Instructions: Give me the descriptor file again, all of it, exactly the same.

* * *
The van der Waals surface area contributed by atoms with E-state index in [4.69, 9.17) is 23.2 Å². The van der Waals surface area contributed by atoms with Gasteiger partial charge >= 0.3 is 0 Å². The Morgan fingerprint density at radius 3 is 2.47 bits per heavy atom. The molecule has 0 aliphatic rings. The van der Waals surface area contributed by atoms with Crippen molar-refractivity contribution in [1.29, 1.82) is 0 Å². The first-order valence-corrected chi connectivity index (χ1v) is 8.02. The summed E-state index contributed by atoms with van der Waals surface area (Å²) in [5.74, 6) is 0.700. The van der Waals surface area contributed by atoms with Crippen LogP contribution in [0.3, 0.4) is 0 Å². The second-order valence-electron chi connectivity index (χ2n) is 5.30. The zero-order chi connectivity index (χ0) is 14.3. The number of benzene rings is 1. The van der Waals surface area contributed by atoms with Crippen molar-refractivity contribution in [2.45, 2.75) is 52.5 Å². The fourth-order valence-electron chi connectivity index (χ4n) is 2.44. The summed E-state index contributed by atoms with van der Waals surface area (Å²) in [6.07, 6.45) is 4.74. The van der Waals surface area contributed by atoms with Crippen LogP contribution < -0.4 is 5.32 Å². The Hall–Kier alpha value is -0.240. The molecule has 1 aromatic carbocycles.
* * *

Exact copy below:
The van der Waals surface area contributed by atoms with E-state index in [4.69, 9.17) is 23.2 Å². The van der Waals surface area contributed by atoms with Gasteiger partial charge >= 0.3 is 0 Å². The Morgan fingerprint density at radius 3 is 2.47 bits per heavy atom. The molecule has 0 aliphatic rings. The van der Waals surface area contributed by atoms with Crippen molar-refractivity contribution in [1.29, 1.82) is 0 Å². The first-order valence-corrected chi connectivity index (χ1v) is 8.02. The summed E-state index contributed by atoms with van der Waals surface area (Å²) in [5.74, 6) is 0.700. The van der Waals surface area contributed by atoms with Crippen LogP contribution in [0.3, 0.4) is 0 Å². The second-order valence-electron chi connectivity index (χ2n) is 5.30. The zero-order chi connectivity index (χ0) is 14.3. The number of benzene rings is 1. The van der Waals surface area contributed by atoms with Crippen molar-refractivity contribution in [2.45, 2.75) is 52.5 Å². The fourth-order valence-electron chi connectivity index (χ4n) is 2.44. The summed E-state index contributed by atoms with van der Waals surface area (Å²) in [6.07, 6.45) is 4.74. The van der Waals surface area contributed by atoms with Crippen LogP contribution < -0.4 is 5.32 Å². The Hall–Kier alpha value is -0.240. The molecule has 1 aromatic carbocycles.